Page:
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How Do You Advertising?

There's been an annoying and disturbing trend in advertising recently.

Agencies take a noun—sometimes brands are cocky enough to use their own name—and turn it into a verb, defying the laws of Merriam AND Webster. Wiping their lower halves with the pages of the dictionary, brands usually force the noun-verb transformation as an explanation of how to use a product or as a way of asking people how they already use it.

Here are a few very recent examples:

KFC
How Do You KFC?
How do I KFC? I...uh...eat it. Right? I'm not sure how many ways you can slice it. It's chicken. You either use a fork or your hands. And you eat it out of a bucket.

To continue the KFC theme of odd requests, there is currently a push on their website to do the ALS Ice Bucket Challenge using the KFC chicken bucket. Their reasoning isn't to help create awareness of a horrible and debilitating disease in the hopes of a cure. It's because they, and I quote, "know a thing or two about buckets." The redeeming aspect of this is that they do promise to donate $100 for every person that uses a KFC bucket for their ice bucket challenge. The donation is great, but there's still something greedy and gross about trying to piggyback your brand on the ALS coattails. I guess that's just how the Colonel does KFC.





Sonic
This is How You Sonic

I'm typically a Sonic commercial apologist. Most people hate them. I love them.

Usually someone that offers cheesy tots can do no wrong. But here we are.

I'm not quite sure what Sonic is trying to tell me though. They end their commercials with this instructional tag. So TV spots are laying out explicit directions on how to enjoy food? Trust me. I don't need help in that category. It's food. All I have to do is eat it. I'm going to love it. It's really that easy.

As for their drinks — when the clock strikes 2pm, I'm already rushing out the door to save $1 on a gigantic cup of crushed ice, cherry, and lime.



me on my way to Sonic Happy Hour






Cheerios
How To Dad

Oh my.

Nothing says "Good Parenting" quite like picking up your iPhone and bragging about how you care for your kids on Twitter to your 11 followers. THIS guy knows what I'm talking about. I can paint the social picture of the dads who are participating in this. Their Twitter bio is probably just as bland as their beloved Cheerios:
Man. Husband. Father. Sports enthusiast. Blessed. These thoughts are my own. 


There are countless other "How Do You..." or "This is How You..." examples. Sure, maybe it works well for some. I guess it has to work if brands are scrambling to emulate it everywhere. But isn't it lazy? Yeah, you don't necessarily have to be the most creative person at the table, just the first one there—at least in the beginning. There's a point, though, where it just starts to annoy people. I've gotten to that point. Maybe you will too.

Once you realize that there's a template being used, you're going to notice it everywhere. Let's just add it to the list of lazy copywriting and move on.

The Sacred Vault of Copywriting Templates:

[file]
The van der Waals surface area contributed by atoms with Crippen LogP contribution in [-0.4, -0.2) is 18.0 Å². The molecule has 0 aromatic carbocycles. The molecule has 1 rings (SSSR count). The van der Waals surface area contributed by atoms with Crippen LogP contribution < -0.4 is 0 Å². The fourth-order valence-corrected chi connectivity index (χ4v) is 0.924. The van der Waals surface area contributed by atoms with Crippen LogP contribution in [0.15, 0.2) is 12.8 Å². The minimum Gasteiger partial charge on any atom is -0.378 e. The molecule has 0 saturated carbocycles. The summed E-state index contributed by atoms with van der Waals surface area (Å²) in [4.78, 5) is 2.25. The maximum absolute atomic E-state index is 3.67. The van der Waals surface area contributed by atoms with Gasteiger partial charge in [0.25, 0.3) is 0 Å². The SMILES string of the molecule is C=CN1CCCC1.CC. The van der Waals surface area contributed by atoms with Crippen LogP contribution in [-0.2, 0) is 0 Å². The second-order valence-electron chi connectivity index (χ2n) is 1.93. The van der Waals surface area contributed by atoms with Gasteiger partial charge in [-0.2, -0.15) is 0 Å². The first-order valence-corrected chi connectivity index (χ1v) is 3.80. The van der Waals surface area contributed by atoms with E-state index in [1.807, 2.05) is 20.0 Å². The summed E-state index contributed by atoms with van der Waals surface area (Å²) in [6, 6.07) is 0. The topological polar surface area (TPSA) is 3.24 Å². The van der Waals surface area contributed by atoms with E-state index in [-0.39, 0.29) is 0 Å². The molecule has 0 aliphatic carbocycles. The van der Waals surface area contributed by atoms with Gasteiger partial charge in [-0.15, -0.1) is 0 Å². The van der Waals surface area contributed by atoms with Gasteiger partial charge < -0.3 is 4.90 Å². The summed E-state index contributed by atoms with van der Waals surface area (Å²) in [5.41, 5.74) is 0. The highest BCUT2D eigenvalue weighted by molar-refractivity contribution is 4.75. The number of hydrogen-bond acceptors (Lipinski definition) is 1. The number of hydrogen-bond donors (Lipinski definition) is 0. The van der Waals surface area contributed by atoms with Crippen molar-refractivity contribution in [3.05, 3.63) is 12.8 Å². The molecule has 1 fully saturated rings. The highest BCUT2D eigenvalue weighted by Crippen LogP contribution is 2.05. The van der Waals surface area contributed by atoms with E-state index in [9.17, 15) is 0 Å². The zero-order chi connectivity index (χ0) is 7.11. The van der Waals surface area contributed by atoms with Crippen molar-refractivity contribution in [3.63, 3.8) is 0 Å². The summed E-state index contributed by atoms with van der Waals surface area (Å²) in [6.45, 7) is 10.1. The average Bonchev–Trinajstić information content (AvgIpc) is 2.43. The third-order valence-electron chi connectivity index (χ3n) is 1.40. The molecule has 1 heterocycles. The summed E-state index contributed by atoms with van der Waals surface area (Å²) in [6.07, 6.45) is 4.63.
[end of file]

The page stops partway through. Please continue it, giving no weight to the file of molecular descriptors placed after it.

[insert brand name or category] 101 
[insert brand name or category] Nation 
[insert brand name or category]-ology   
The official [insert product category] of [insert an event or holiday] 
The Art of [insert product category] 
Of course, I haven't necessarily written anything in my career that sticks quite like anything I've been calling out here. That's called being a critic, I guess. It's not like Chris Berman could even physically run the bases. So back back back back back off.

Some brands are always going to pander to the lowest common denominator. There's no escaping it. That doesn't mean I have to embrace it.

Now if you'll excuse me, I have to go. There's a Route 44 cherry limeade calling my name.







,

CJ

Comments

  1. Would you say it's similar to "This is how we Jardieu it?"

    And by similar, I MEAN YOU ARE SUCH A HYPOCRITE..

    Glad you're writing more frequently these days, gives me more opportunities to offer constructive criticism :)

    ReplyDelete
    Replies
    1. You caught me. The post was 100% self loathing :(

      I actually named it that 1) as a Montell Jordan pun duh and 2) as a way to remind people how to pronounce my name. Despite the reasoning behind #2, people still pronounce my name incorrectly. Because, as you know, this is how we Jar-doh it.

      Delete
  2. Thank you for introducing me to #howtodad. I've spent way too long scanning groundbreaking nuggets of insight, such as (please notice the tiny url):

    RT @thefatherfactor An Awesome Dad Spends Time with His Child #howtodad : http://hubs.ly/y09hk50

    ReplyDelete
    Replies
    1. Good advice there. That advice is very good and not bad.

      It reminds me of the Chris Rock bit where he's referring to a certain "demographic" about wanting credit for doing things they're supposed to do. LANGUAGE WARNING: https://www.youtube.com/watch?v=B0B_ekSrsEk

      Delete
  3. Wow, that KFC bucket challenge is not okay...who would approve that?

    ReplyDelete
  4. That Cheerio's ad picture is making me cringe just looking at it. I can't even bring myself to actually watch the advertisement.

    Fred | O'Malley Hansen Communications

    ReplyDelete
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